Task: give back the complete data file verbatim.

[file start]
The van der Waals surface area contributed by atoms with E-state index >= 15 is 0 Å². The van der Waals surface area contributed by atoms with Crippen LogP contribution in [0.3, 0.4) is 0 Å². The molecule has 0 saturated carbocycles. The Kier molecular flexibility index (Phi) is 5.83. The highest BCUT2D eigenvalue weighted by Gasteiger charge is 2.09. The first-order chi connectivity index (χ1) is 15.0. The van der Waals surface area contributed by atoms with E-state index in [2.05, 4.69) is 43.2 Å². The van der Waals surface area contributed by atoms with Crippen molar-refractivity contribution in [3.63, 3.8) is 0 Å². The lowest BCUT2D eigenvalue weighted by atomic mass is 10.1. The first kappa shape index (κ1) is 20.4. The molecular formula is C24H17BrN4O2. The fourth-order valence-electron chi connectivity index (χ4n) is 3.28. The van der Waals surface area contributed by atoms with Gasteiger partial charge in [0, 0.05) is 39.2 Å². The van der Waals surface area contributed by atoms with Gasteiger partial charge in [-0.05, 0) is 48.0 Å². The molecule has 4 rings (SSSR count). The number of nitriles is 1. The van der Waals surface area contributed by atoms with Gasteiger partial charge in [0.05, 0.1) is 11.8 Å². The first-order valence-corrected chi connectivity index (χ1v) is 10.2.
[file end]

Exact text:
The van der Waals surface area contributed by atoms with E-state index >= 15 is 0 Å². The van der Waals surface area contributed by atoms with Crippen LogP contribution in [0.3, 0.4) is 0 Å². The molecule has 0 saturated carbocycles. The Kier molecular flexibility index (Phi) is 5.83. The highest BCUT2D eigenvalue weighted by Gasteiger charge is 2.09. The first-order chi connectivity index (χ1) is 15.0. The van der Waals surface area contributed by atoms with E-state index in [2.05, 4.69) is 43.2 Å². The van der Waals surface area contributed by atoms with Crippen molar-refractivity contribution in [3.63, 3.8) is 0 Å². The lowest BCUT2D eigenvalue weighted by atomic mass is 10.1. The first kappa shape index (κ1) is 20.4. The molecular formula is C24H17BrN4O2. The fourth-order valence-electron chi connectivity index (χ4n) is 3.28. The van der Waals surface area contributed by atoms with Gasteiger partial charge in [0, 0.05) is 39.2 Å². The van der Waals surface area contributed by atoms with Gasteiger partial charge in [-0.05, 0) is 48.0 Å². The molecule has 4 rings (SSSR count). The number of nitriles is 1. The van der Waals surface area contributed by atoms with Gasteiger partial charge in [0.05, 0.1) is 11.8 Å². The first-order valence-corrected chi connectivity index (χ1v) is 10.2.